The company formerly known as BAA is being forced to sell Stansted airport in Essex, England.
With Heathrow and Gatwick, Stansted is one of only three UK airports subject to regulation by the Civil Aviation Authority (CAA) over airline charges.
The CAA’s current regulatory regime goes up to 2014. Launching a consultation process today, the CAA said it was “minded” to rule that Stansted should not be fully de-regulated when the next five-year regulation period starts in 2014.
CAA regulatory policy director Iain Osborne said: “Our core focus is protecting consumers and improving their experience.
“The evidence tends to suggest we cannot be confident competition alone will deliver this. However, this does not mean we would necessarily continue with traditional price controls - we would consult on that next year.
“While we have provisionally found Stansted should be subject to continuing regulation to protect consumers, that view will now be consulted on, and we look forward to engaging with our stakeholders closely throughout the process, especially on their views on the most proportionate form of regulation to reflect the circumstances at Stansted.”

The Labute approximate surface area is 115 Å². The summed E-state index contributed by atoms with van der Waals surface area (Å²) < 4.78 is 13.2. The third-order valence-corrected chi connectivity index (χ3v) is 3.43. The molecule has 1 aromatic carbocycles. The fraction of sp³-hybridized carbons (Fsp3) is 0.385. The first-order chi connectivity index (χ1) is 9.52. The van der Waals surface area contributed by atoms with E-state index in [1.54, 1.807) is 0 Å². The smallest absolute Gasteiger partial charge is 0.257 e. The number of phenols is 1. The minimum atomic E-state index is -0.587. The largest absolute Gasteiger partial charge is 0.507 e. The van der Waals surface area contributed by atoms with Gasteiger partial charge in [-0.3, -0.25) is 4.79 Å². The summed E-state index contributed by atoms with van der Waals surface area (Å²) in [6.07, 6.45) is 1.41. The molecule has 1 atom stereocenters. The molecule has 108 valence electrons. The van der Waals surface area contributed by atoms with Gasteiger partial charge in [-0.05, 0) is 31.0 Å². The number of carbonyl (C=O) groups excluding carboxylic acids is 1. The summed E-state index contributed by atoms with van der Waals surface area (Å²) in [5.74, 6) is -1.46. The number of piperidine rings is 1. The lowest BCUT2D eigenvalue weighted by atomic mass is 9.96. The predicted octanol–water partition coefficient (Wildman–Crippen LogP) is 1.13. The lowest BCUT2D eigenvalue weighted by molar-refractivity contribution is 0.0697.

The assessment comes about because of new powers granted to the CAA as part of the Civil Aviation Act 2012, which received Royal Assent yesterday.
The Act gives the CAA the power to be far more flexible in its approach to economic regulation.
Instead of the current situation whereby an airport judged to have market power must face a price control, in future the CAA will be able to grant airports economic licences with varying conditions to ensure consumers are protected.
The Act also gives the CAA a duty to put consumers first when designing its economic regulation. The changes bring the CAA in line with other economic regulators.